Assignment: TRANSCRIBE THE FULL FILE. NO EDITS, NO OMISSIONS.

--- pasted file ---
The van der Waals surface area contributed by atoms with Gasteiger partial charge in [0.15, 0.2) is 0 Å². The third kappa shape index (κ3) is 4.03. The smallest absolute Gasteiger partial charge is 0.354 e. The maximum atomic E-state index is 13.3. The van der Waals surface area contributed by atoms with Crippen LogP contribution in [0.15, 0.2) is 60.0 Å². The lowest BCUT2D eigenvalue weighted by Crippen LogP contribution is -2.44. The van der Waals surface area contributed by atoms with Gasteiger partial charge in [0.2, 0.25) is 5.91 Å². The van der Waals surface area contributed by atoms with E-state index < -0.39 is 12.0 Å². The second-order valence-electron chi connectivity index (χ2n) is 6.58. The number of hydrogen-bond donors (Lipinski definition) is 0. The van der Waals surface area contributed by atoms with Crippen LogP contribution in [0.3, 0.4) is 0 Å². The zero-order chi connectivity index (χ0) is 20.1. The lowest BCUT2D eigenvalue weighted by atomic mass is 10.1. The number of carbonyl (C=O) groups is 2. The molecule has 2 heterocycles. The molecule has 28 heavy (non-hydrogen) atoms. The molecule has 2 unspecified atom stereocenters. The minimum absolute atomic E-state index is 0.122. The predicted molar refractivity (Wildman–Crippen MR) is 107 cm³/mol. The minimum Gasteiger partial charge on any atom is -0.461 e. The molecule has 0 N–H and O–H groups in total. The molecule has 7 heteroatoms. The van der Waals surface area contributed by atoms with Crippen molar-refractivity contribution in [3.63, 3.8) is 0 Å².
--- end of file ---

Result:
The van der Waals surface area contributed by atoms with Gasteiger partial charge in [0.15, 0.2) is 0 Å². The third kappa shape index (κ3) is 4.03. The smallest absolute Gasteiger partial charge is 0.354 e. The maximum atomic E-state index is 13.3. The van der Waals surface area contributed by atoms with Crippen LogP contribution in [0.15, 0.2) is 60.0 Å². The lowest BCUT2D eigenvalue weighted by Crippen LogP contribution is -2.44. The van der Waals surface area contributed by atoms with Gasteiger partial charge in [0.2, 0.25) is 5.91 Å². The van der Waals surface area contributed by atoms with E-state index < -0.39 is 12.0 Å². The second-order valence-electron chi connectivity index (χ2n) is 6.58. The number of hydrogen-bond donors (Lipinski definition) is 0. The van der Waals surface area contributed by atoms with Crippen LogP contribution in [0.3, 0.4) is 0 Å². The zero-order chi connectivity index (χ0) is 20.1. The lowest BCUT2D eigenvalue weighted by atomic mass is 10.1. The number of carbonyl (C=O) groups is 2. The molecule has 2 heterocycles. The molecule has 28 heavy (non-hydrogen) atoms. The molecule has 2 unspecified atom stereocenters. The minimum absolute atomic E-state index is 0.122. The predicted molar refractivity (Wildman–Crippen MR) is 107 cm³/mol. The minimum Gasteiger partial charge on any atom is -0.461 e. The molecule has 0 N–H and O–H groups in total. The molecule has 7 heteroatoms. The van der Waals surface area contributed by atoms with Crippen molar-refractivity contribution in [3.63, 3.8) is 0 Å².